When a threat approaches, however, either from outside or inside, the support of the common people suddenly turns out to be vital, for the nobles are not always trustworthy. Actually, the latter group has provided enough aspirants as rivals of the monarch. When a king loses both the nobles and the commons, his doom is sealed doom. King Richard the Third is a precise example of such a situation, as he totally neglects the request of the common people.

To such a villain who gets the throne through conspiracy, Machiavelli’s advice should be always in his mind:” it is to be remarked that, in seizing a state, the usurper ought to examine closely into all those injuries which it is necessary for him to inflict, and to do them all at one stroke so as not to have to repeat them daily; and thus by not unsettling men he will be able to reassure them, and win them to himself by benefits” (The Prince, Chapter 8, p50). He understands that to be a rightful king involves the acceptance of the citizens.

But what he brings to his people is nothing but the chain of bloody killing that appears endless, hence depriving them of the sense of security and stability. When he needs the support of public opinion, he finds the only approach he can count on is ignominious (Richard the Third, 3. 7). After killing the Duke of Buckingham, his most helpful assistant, he loses the support of both the noble class and the common people. A single rival uprising from the noble class will find that almost everybody is ready to welcome him.

In Richard the Second, it is Bolingbroke’s courtesy to the common people that arouses the suspicion and repulsion of King Richard the Second. Ourself … … Observed his courtship to the common people, How he did seem to dive into their hearts With humble and familiar courtesy, What reverence he did throw away on slaves, Wooing poor craftsmen with the craft of smiles And patient underbearing of his fortune, As ’twere to banish their affects with him. Off goes his bonnet to an oysterwench. A brace of draymen bid God speed him well, And had the tribute of his supple knee With ‘Thanks, my countrymen, my loving friends’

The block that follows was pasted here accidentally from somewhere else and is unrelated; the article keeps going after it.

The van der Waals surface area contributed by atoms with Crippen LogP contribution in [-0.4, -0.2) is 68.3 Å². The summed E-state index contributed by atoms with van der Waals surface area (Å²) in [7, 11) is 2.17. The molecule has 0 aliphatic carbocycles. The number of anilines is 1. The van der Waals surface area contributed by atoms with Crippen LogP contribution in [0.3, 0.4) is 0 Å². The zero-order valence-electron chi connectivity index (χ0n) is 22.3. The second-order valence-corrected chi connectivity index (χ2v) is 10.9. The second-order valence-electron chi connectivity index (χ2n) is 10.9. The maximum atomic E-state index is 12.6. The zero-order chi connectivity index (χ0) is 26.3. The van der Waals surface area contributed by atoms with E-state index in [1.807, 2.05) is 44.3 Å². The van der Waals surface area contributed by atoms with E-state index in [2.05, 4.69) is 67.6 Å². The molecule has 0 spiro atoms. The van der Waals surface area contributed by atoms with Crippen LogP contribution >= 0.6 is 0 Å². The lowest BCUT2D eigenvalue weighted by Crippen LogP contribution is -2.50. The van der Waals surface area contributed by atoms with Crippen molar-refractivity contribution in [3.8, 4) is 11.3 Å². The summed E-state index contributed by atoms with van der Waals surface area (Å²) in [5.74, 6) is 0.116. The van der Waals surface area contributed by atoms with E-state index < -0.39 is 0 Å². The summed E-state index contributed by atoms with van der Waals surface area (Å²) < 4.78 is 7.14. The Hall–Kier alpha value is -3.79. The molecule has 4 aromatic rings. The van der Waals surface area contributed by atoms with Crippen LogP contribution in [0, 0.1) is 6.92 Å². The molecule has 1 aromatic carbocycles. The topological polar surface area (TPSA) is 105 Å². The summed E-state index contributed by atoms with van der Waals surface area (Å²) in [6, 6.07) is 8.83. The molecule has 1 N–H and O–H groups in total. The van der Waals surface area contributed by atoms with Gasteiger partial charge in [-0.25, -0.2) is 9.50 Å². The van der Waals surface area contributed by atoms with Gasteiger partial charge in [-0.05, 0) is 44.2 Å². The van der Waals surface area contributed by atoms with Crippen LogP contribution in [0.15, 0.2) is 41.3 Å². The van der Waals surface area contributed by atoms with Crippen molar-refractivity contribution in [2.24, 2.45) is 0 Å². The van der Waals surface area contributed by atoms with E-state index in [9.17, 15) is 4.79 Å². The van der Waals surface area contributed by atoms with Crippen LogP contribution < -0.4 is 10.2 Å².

As were our England in reversion his, And he our subjects’ next degree in hope. (1. 4) The major mistake of Richard the Second is that he always sways back and forth. He manages to achieve a delicate balance between the nobles and the common people, but eventually loses both. Leading a luxurious life, he is in need of money all the time, which adds a great burden to his people. As the noblemen describe, The commons hath he pilled with grievous taxes, And quite lost their hearts. The nobles hath he fined For ancient quarrels, and quite lost their hearts. And daily new exactions are devised,

As blanks, benevolences, and I wot not what. But what, a ‘God’s name, doth become of this? (2. 1. 247-52) Vaguely knowing that his people are already overburdened, he turned to John of Gaunt for the huge war fund, by which he plans to appease the commons and weaken the potential power of Bolingbroke. Inevitably, he gets no gratitude from his people but only enrages the banished Bolingbroke. Different from the previous two historical plays, Titus Andronicus is a play of horrible revenge with a Roman background. The common people do not function as a major factor of the horrible plot.

Perhaps Shakespeare did not want to distract his audience from the brutal scenes with such general political knowledge. But being an essential power in all political events, the common people do somewhat influence the plot. When Saturninus decides to seek his revenge on Titus in Act 1, Tamora, the former queen of the Goths, understands the power of the public. Hence her lines: Dissemble all your griefs and discontents. You are but newly planted in your throne; Lest then the people, and patricians too, Upon a just survey take Titus’ part, And so supplant you for ingratitude, (1. 1. 440-44)

Suppose the role of the common people had been excluded from Shakespeare’s consideration, the whole plot of revenge and re-revenges would have finished by the end of Act 1, and the audience would have got no opportunities to enjoy so many insanely cruel acts. Shakespeare’s age was a period of turbulence. The battles fought over the years for the power of the kingdom had not yet fallen into oblivion. The Tudor dynasty was faced with the threat from both outside and inside. The religious conflict, the discordance within the nobility and the struggle with the Pope and Catholic Spain was still going on.

Queen Elizabeth was up against the challenge of maintaining the kingdom united and safe. Shakespeare’s plays precisely demonstrate the principle Machiavelli pointed out in The Prince:” it is necessary for a prince to have the people friendly, otherwise he has no security in adversity” (Chapter 9, p54). But, unlike Machiavelli who considers politics independent of morality and ethnics, Shakespeare emphasizes not only the power but also the virtues and justice of the common people and hence invites the attention of the dominant group to the benefit of gaining the favor of the middle class.